|Matthew Henry's Concise Commentary|
15:36-41 Here we have a private quarrel between two ministers, no less than Paul and Barnabas, yet made to end well. Barnabas wished his nephew John Mark to go with them. We should suspect ourselves of being partial, and guard against this in putting our relations forward. Paul did not think him worthy of the honour, nor fit for the service, who had departed from them without their knowledge, or without their consent: see ch.
Verse 40. - But for and, A.V.; went forth or departed, A.V.; commended for recommended, A.V.; to for unto, A.V.; the Lord for God, A.V. and T.R. Chose Silas. If ver. 34 of the T.R. is a true reading, it accounts for the presence of Silas at Antioch. Otherwise there is no difficulty in supposing that Silas, attracted by the holy zeal of St. Paul and by desire to work among the Gentiles, had come back to Antioch after giving account to the apostles at Jerusalem of the success of his mission with Judas to the Churches at Antioch, Syria, and Cilicia.
Gill's Exposition of the Entire Bible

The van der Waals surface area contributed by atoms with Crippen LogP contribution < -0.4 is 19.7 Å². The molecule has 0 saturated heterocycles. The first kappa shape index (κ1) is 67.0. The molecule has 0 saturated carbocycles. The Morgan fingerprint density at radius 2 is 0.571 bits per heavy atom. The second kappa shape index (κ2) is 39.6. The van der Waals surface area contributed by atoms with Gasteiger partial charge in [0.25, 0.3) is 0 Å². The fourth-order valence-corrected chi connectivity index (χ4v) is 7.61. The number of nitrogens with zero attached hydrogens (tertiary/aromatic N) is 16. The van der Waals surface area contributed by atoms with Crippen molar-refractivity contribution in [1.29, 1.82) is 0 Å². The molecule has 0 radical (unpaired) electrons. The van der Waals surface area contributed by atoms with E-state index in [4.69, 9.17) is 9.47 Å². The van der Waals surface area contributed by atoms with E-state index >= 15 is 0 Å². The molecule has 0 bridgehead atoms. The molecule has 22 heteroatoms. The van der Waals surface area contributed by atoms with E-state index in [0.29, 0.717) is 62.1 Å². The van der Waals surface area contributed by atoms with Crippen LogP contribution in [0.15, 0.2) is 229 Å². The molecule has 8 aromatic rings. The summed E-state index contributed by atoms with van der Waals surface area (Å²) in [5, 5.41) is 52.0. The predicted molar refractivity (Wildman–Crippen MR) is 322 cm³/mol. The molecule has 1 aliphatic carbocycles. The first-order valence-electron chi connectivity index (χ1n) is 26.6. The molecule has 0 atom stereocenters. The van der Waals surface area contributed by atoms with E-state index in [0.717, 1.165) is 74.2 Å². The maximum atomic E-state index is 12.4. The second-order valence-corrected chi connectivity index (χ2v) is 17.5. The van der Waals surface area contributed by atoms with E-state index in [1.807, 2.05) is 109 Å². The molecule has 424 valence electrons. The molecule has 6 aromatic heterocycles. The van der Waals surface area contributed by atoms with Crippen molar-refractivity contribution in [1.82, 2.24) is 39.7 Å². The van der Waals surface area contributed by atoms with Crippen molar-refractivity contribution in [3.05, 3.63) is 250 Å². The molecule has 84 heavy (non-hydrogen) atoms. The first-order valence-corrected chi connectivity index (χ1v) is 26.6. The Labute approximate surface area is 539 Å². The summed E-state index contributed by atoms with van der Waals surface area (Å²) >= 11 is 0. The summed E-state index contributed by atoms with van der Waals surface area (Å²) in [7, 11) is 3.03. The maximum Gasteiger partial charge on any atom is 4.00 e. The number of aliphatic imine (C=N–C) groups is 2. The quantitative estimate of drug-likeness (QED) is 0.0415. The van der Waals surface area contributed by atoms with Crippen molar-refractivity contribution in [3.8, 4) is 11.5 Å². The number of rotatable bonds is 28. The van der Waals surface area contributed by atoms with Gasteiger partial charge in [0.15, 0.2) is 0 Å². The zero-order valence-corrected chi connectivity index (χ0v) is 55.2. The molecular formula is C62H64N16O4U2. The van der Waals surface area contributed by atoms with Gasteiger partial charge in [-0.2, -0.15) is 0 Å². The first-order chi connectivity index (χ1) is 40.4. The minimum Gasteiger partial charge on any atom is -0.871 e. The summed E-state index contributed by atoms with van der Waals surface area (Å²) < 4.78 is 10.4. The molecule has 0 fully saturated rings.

And Paul chose Silas,.... To be his companion and assistant; this being the design of the Holy Ghost in influencing his, mind to stay longer at Antioch, after he, with Judas, was dismissed by the church to go to Jerusalem, Acts 15:33.
and departed; that is, from Antioch:
being recommended by the brethren unto the grace of God;
See Gill on Acts 13:26. The apostle having such a recommendation by the brethren of the church at Antioch, when he departed from them, and nothing of this kind being said with respect to Barnabas, have induced some to think, that the church took the part of the apostle against Barnabas, in the dispute between them; since the one went away saluted by them, and the other not.
Jamieson-Fausset-Brown Bible Commentary
40. and departed, being recommended … to the grace of God—(No doubt by some solemn service; see Ac 13:3), as in Ac 14:26. It does not follow from the historian's silence that Barnabas was not so recommended, too; for this is the last mention of Barnabas in the history, whose sole object now is to relate the proceedings of Paul. Nor does it seem quite fair (with De Wette, Meyer, Howson, Alford, Hacket, Webster and Wilkinson, &c.) to conclude from this that the Church at Antioch took that marked way of showing their sympathy with Paul in opposition to Barnabas.
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